Chuck--Yes, lots of them already do provide more features than required. For example, Standard-Horizon provides a built it GPS receiver, and a way to set up for automated position requests at a preset interval, and none of that is required in Class-D. But here I am looking at the datagrams that will be sent from a typical Class-D radio on its data link. I am looking at the most common datagrams--ones from distress alert messages--and I very much doubt you will find much variation in them from brand to brand, radio to radio. If you make your own observations and find something that differs from what I have described, please let me know. I am always interested in new examples of data sent on these wired data links.
jimh posted 04-29-2014 11:16 AM ET (US)     Profile for jimh  Send Email to jimh     
I added a new section to the reference article, "The Interface Between Human and Machine," discussing the several interfaces in the flow or path of a distress alert signal, beginning with a human who wants to send a signal and ending with a human that receives the signal. The interface between humans and machines and machines and machine is mostly governed by applicable standards or recommendations, but I could not find a recommendation for how a recreational grade chart plotter ought to present information about a distress alert call. I would be interested to hear from any readers who might have insight or a comment on this part in the signal flow.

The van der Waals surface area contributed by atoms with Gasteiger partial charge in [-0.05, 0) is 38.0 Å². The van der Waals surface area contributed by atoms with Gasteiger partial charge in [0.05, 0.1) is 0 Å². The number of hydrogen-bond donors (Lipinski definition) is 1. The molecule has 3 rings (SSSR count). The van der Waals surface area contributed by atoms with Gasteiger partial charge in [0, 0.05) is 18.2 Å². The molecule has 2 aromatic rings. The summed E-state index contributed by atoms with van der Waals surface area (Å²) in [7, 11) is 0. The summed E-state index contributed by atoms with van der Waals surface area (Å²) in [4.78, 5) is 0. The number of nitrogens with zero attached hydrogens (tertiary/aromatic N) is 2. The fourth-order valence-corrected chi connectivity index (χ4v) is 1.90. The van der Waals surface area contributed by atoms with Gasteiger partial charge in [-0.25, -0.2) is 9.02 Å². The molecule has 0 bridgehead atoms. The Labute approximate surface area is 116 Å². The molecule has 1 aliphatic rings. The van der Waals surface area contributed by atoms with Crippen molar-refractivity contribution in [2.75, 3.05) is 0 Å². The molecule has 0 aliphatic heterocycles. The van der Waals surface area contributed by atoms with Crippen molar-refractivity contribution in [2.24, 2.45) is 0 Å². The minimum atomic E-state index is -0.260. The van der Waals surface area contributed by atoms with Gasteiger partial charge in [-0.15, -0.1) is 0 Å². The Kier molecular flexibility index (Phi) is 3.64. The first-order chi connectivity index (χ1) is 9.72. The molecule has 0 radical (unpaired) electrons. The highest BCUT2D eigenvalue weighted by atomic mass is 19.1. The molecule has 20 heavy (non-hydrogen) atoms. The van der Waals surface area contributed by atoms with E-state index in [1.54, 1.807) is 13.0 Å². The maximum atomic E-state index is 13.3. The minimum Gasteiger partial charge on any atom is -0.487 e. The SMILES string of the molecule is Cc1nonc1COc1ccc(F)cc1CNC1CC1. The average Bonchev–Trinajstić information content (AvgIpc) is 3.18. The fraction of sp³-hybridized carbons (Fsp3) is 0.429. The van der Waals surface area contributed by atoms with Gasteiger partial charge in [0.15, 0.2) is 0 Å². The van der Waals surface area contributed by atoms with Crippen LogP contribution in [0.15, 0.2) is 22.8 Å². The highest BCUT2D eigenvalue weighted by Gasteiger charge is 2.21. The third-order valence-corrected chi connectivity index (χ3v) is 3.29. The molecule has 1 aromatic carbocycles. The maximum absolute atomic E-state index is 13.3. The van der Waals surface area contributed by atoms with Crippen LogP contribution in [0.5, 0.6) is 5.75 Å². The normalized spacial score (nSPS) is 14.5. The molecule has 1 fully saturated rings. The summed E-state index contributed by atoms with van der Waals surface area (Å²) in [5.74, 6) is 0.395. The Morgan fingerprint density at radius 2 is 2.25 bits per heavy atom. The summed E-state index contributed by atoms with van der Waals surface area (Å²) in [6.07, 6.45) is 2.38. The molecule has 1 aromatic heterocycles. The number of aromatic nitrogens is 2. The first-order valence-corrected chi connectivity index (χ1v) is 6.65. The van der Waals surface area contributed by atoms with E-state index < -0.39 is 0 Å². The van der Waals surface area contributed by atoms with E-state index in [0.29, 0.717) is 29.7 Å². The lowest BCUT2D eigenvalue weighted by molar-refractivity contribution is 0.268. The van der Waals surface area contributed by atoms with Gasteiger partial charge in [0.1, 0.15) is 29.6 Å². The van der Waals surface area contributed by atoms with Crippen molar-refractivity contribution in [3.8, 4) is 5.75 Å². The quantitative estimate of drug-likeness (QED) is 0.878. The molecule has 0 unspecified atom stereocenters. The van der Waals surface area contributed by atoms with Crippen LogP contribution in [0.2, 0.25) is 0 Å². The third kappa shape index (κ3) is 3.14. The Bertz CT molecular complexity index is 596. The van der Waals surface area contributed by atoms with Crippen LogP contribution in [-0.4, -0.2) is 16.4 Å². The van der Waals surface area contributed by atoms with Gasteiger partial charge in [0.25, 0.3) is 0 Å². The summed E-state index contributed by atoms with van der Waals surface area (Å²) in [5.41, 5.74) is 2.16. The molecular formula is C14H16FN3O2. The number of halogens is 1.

Chuck Tribolet posted 04-29-2014 04:50 PM ET (US)     Profile for Chuck Tribolet  Send Email to Chuck Tribolet     
A chart plotter should do something real obvious to call attention to the incoming distress call (lots of beeping), display vessel, lat-long, distance, and bearing, and if space on the screen allows, the position on the chart. And have a "push enter to navigate there" option.


jimh posted 05-01-2014 11:32 AM ET (US)     Profile for jimh  Send Email to jimh     
A DSC radio sold in the USA is subject to some rather strict requirements on its behavior upon receiving a distress alert call. The frequency and duration of the aural alert tones are spelled out in the cited recommendations, resulting in the radio producing the aural alert signal that I call "the French police car siren."

Chart plotters sold in the USA for use on recreational boats are not under any sort of similar restraint of sale for certain behaviors related to receipt of a datagram from a DSC radio. In fact, I am not sure there is really any regulatory guidance on what datagrams a DSC radio might sent to a chart plotter. But there seems to be no regulations on what a chart plotter will do with those signals once it receives them on its IEC-61162 wired interface.

My anecdotal observations from my HDS-8 chart plotter are reported in my DSC Alert Test articles:

I plan to report more about how a chart plotter responds to a radio's signal via wire interface in a future article. In very limited testing so far, the response of the chart plotter has been a bit confusing and will be investigated further.